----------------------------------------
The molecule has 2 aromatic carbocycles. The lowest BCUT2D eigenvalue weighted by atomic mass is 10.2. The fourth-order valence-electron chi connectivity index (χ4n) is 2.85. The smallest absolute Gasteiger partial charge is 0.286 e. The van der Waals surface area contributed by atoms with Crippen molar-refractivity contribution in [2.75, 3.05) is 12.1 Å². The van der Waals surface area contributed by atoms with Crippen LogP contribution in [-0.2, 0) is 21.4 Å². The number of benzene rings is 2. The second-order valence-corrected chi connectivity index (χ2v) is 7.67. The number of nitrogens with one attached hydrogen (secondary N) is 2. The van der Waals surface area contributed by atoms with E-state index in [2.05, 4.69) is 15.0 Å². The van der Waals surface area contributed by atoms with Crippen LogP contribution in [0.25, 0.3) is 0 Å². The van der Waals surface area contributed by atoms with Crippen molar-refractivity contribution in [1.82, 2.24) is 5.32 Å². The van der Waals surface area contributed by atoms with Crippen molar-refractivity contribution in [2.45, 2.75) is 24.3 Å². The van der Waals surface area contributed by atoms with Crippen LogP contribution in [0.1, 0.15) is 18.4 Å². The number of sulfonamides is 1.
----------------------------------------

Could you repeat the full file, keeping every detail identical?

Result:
The molecule has 2 aromatic carbocycles. The lowest BCUT2D eigenvalue weighted by atomic mass is 10.2. The fourth-order valence-electron chi connectivity index (χ4n) is 2.85. The smallest absolute Gasteiger partial charge is 0.286 e. The van der Waals surface area contributed by atoms with Crippen molar-refractivity contribution in [2.75, 3.05) is 12.1 Å². The van der Waals surface area contributed by atoms with Crippen LogP contribution in [-0.2, 0) is 21.4 Å². The number of benzene rings is 2. The second-order valence-corrected chi connectivity index (χ2v) is 7.67. The number of nitrogens with one attached hydrogen (secondary N) is 2. The van der Waals surface area contributed by atoms with E-state index in [2.05, 4.69) is 15.0 Å². The van der Waals surface area contributed by atoms with Crippen LogP contribution in [0.25, 0.3) is 0 Å². The van der Waals surface area contributed by atoms with Crippen molar-refractivity contribution in [1.82, 2.24) is 5.32 Å². The van der Waals surface area contributed by atoms with Crippen molar-refractivity contribution in [2.45, 2.75) is 24.3 Å². The van der Waals surface area contributed by atoms with Crippen LogP contribution in [0.1, 0.15) is 18.4 Å². The number of sulfonamides is 1.